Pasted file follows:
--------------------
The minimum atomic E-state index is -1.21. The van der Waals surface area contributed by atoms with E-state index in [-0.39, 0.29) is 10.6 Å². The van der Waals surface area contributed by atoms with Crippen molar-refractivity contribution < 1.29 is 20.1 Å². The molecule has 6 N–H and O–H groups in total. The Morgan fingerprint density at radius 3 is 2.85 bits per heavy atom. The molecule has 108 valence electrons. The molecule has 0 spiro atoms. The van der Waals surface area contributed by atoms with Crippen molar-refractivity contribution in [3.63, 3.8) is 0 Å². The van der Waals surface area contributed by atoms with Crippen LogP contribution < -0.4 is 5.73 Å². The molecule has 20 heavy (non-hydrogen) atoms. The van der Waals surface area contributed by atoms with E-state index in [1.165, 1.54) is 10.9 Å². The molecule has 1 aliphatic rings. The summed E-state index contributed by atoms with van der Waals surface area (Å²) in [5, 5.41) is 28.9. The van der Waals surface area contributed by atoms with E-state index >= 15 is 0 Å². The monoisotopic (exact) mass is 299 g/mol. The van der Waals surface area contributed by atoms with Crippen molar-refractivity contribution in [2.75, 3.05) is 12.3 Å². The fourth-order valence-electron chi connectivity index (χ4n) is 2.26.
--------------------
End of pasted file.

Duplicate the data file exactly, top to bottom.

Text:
The minimum atomic E-state index is -1.21. The van der Waals surface area contributed by atoms with E-state index in [-0.39, 0.29) is 10.6 Å². The van der Waals surface area contributed by atoms with Crippen molar-refractivity contribution < 1.29 is 20.1 Å². The molecule has 6 N–H and O–H groups in total. The Morgan fingerprint density at radius 3 is 2.85 bits per heavy atom. The molecule has 108 valence electrons. The molecule has 0 spiro atoms. The van der Waals surface area contributed by atoms with Crippen molar-refractivity contribution in [3.63, 3.8) is 0 Å². The van der Waals surface area contributed by atoms with Crippen LogP contribution < -0.4 is 5.73 Å². The molecule has 20 heavy (non-hydrogen) atoms. The van der Waals surface area contributed by atoms with E-state index in [1.165, 1.54) is 10.9 Å². The molecule has 1 aliphatic rings. The summed E-state index contributed by atoms with van der Waals surface area (Å²) in [5, 5.41) is 28.9. The van der Waals surface area contributed by atoms with E-state index >= 15 is 0 Å². The monoisotopic (exact) mass is 299 g/mol. The van der Waals surface area contributed by atoms with Crippen molar-refractivity contribution in [2.75, 3.05) is 12.3 Å². The fourth-order valence-electron chi connectivity index (χ4n) is 2.26.